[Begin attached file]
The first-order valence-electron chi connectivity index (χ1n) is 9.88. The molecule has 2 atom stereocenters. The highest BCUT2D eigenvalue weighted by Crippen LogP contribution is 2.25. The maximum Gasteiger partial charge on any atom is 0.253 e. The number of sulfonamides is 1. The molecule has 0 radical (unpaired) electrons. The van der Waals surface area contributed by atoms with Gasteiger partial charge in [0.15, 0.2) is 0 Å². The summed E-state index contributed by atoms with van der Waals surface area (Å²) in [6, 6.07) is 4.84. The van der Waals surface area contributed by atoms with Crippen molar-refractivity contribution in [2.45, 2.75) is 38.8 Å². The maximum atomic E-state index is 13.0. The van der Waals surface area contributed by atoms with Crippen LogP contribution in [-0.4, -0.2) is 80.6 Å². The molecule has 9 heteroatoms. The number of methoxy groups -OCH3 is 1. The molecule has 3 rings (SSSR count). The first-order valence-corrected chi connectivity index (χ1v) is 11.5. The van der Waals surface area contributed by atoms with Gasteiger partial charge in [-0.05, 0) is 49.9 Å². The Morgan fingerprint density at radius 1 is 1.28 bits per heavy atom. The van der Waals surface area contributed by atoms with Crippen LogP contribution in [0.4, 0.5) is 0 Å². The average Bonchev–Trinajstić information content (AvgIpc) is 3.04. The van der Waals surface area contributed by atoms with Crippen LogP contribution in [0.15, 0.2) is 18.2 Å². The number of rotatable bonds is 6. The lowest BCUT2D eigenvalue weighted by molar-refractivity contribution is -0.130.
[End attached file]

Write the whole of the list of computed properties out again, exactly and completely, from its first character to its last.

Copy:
The first-order valence-electron chi connectivity index (χ1n) is 9.88. The molecule has 2 atom stereocenters. The highest BCUT2D eigenvalue weighted by Crippen LogP contribution is 2.25. The maximum Gasteiger partial charge on any atom is 0.253 e. The number of sulfonamides is 1. The molecule has 0 radical (unpaired) electrons. The van der Waals surface area contributed by atoms with Gasteiger partial charge in [0.15, 0.2) is 0 Å². The summed E-state index contributed by atoms with van der Waals surface area (Å²) in [6, 6.07) is 4.84. The van der Waals surface area contributed by atoms with Crippen molar-refractivity contribution in [2.45, 2.75) is 38.8 Å². The maximum atomic E-state index is 13.0. The van der Waals surface area contributed by atoms with Crippen LogP contribution in [-0.4, -0.2) is 80.6 Å². The molecule has 9 heteroatoms. The number of methoxy groups -OCH3 is 1. The molecule has 3 rings (SSSR count). The first-order valence-corrected chi connectivity index (χ1v) is 11.5. The van der Waals surface area contributed by atoms with Gasteiger partial charge in [-0.05, 0) is 49.9 Å². The Morgan fingerprint density at radius 1 is 1.28 bits per heavy atom. The van der Waals surface area contributed by atoms with Crippen LogP contribution in [0.4, 0.5) is 0 Å². The average Bonchev–Trinajstić information content (AvgIpc) is 3.04. The van der Waals surface area contributed by atoms with Crippen LogP contribution in [0.15, 0.2) is 18.2 Å². The number of rotatable bonds is 6. The lowest BCUT2D eigenvalue weighted by molar-refractivity contribution is -0.130.